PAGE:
Travelers’ Rest: Let the Lewis & Clark Trail begin!

IMG_1378Lolo, Montana, has been a bucket-list destination for my husband Bert for quite some time, but the urge to see it was heightened by his reading of Undaunted Courage: Meriwether Lewis, Thomas Jefferson, and the Opening of the American West by Stephen Ambrose. So, at long last, we arrived the night before, had a BIG dinner at Lolo Creek Steak House, and got an early start on our journey across the Lewis and Clark Trail at Travelers’ Rest.

Now a National Historic Landmark and the only archaeologically verified Lewis and Clark campsite in the world, Travelers’ Rest was the camping area for the members of the Lewis and Clark expedition in 1805 and 1806. The Holt Visitor Center and Museum houses artifacts and room-like vignettes indicative of the time.


Volunteers offer information on many of the artifacts and point out notable details. But the Visitor Center can be explored on your own.  Major events are outlined from the time Lewis and Clark arrived in the Bitterroot Valley in September, 1805 (exhausted and hungry but spared from death by the hospitality and generosity of the Bitterroot Salish) all the way to the time of their departure along what is now known as Lolo Trail towards the Pacific Ocean. At the time of arrival, the party included Captains Meriwether Lewis and William Clark, 26 army troops, Clark’s slave York, Interpreters Charbonneau and Sacajawea and their infant son Baptiste, and two fellow Shoshonis. They rested a day and a half at the small flat they called “Traveler’s Rest.”


Quotes from primary sources such as this one celebrating the kindness of strangers (the Salish) line the walls of the Visitor Center:

“they received us in a friendly manner.  they appeared glad to See us.  they Smoaked with us, then gave us a pleanty Such as they had to eat, which was only Servis berrys and cheeries pounded and dryed in Small cakes. Some roots of different kinds.”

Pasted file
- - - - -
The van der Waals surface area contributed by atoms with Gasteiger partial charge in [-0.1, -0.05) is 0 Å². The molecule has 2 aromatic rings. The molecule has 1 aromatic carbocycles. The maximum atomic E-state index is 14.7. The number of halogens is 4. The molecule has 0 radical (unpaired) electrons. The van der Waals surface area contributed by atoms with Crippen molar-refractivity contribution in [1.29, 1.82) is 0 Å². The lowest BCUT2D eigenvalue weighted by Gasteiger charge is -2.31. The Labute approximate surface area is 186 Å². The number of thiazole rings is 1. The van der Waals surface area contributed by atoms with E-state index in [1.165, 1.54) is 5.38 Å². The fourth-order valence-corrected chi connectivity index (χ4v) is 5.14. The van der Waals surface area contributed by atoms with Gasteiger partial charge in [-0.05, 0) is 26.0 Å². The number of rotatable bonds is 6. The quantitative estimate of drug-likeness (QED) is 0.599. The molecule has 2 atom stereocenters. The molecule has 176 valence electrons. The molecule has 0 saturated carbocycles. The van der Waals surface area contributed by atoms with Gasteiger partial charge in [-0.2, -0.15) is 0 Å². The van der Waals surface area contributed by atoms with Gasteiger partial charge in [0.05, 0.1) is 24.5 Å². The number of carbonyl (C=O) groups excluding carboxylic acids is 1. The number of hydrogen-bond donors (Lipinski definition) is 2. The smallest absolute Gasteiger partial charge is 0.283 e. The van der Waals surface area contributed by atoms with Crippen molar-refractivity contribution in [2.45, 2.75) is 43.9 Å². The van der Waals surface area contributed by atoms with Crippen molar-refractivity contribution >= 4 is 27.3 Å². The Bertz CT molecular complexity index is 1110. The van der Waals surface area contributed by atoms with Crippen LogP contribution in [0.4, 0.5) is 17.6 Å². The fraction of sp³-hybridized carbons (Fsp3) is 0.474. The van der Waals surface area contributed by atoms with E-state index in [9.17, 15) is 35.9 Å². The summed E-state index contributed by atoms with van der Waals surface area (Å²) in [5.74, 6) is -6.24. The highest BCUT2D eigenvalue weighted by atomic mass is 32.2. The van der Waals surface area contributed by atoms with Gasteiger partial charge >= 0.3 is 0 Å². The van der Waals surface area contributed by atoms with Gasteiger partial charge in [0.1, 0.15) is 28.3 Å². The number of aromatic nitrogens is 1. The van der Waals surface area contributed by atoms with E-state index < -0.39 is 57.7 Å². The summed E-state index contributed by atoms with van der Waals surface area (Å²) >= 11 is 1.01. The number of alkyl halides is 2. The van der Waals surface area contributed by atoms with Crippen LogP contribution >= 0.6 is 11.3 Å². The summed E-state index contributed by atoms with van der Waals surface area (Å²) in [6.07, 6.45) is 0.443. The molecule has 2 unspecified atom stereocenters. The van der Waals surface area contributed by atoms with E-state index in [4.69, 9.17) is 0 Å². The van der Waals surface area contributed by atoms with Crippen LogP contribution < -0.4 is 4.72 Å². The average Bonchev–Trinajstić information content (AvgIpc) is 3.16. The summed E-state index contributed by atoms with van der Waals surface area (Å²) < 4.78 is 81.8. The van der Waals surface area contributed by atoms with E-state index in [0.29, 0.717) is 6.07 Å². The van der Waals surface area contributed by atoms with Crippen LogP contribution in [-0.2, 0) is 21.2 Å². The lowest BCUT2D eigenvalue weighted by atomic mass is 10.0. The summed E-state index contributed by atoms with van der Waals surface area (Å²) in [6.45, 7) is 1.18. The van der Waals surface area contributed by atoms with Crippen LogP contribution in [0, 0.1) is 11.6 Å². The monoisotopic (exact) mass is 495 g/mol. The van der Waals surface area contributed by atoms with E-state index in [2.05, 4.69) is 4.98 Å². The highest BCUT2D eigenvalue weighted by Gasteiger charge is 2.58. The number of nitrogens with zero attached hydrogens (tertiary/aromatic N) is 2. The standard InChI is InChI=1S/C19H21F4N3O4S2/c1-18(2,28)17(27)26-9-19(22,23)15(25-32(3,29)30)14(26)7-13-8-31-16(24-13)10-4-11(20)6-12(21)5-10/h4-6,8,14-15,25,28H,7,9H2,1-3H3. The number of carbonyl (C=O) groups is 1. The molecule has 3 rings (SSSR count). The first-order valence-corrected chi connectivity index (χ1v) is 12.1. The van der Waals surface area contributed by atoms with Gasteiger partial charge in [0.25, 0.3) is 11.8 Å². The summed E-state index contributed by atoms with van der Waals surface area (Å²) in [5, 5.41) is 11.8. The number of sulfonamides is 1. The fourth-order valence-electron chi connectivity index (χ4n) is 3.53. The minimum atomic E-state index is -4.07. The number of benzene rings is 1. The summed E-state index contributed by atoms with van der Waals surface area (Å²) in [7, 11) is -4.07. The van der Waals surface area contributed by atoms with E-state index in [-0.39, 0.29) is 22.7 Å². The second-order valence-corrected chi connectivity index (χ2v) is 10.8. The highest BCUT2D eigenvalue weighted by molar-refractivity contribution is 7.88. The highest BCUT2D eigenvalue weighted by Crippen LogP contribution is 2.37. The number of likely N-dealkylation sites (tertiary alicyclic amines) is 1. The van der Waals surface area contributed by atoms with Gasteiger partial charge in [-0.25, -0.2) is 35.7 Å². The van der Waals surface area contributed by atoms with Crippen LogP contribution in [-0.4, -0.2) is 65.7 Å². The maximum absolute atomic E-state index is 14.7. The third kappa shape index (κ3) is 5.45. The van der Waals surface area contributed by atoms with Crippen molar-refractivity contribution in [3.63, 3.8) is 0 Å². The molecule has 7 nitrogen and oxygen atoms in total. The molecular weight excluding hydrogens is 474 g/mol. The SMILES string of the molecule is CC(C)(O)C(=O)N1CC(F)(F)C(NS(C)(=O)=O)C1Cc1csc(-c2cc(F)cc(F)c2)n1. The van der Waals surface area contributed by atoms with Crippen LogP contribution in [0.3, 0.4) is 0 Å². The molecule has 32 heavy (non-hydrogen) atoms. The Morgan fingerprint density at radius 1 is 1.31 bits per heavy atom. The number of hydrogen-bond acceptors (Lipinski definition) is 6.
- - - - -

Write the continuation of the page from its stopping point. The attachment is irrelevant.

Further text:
Beautiful autumn view of the Loop Trail

Beautiful autumn view of the Loop Trail

Well-preserved artifacts housed in glass cases enable even the youngest visitors to get a feel for life in the early 1800s.



And room settings, like this one in a teepee and the one below that Bert is examining, show the living quarters and how various life functions such as cooking, metalwork, garment creation, etc., would have been conducted.



Outside, a half-mile Loop Trail marks notable finds.  (And for young visitors, a Trail Adventure brochure serves as a scavenger hunt marked with nine notable sites along the way.)


One area marks where researchers have discovered the remains of fire-cracked rock, charcoal, and lead indicating that there had been intense heat as a result of a hot-burning fire, evidence of a working encampment.

One of the greatest finds, however, was the evidence of a “trench-like disturbance in the soil”  indicating a sink or latrine, a find that helped to authenticate the spot as the Lewis and Clark encampment.


Even though there is a tipi set up on the Loop Trail, the Visitor Center brochure says that “it is unlikely that the Expedition had any tent material by the time they reached Travelers’ Rest, with Lewis and Clark sleeping in a tipi and the rest of the party sleeping in the open or under makeshift lean-to’s.” But we loved the setting anyway!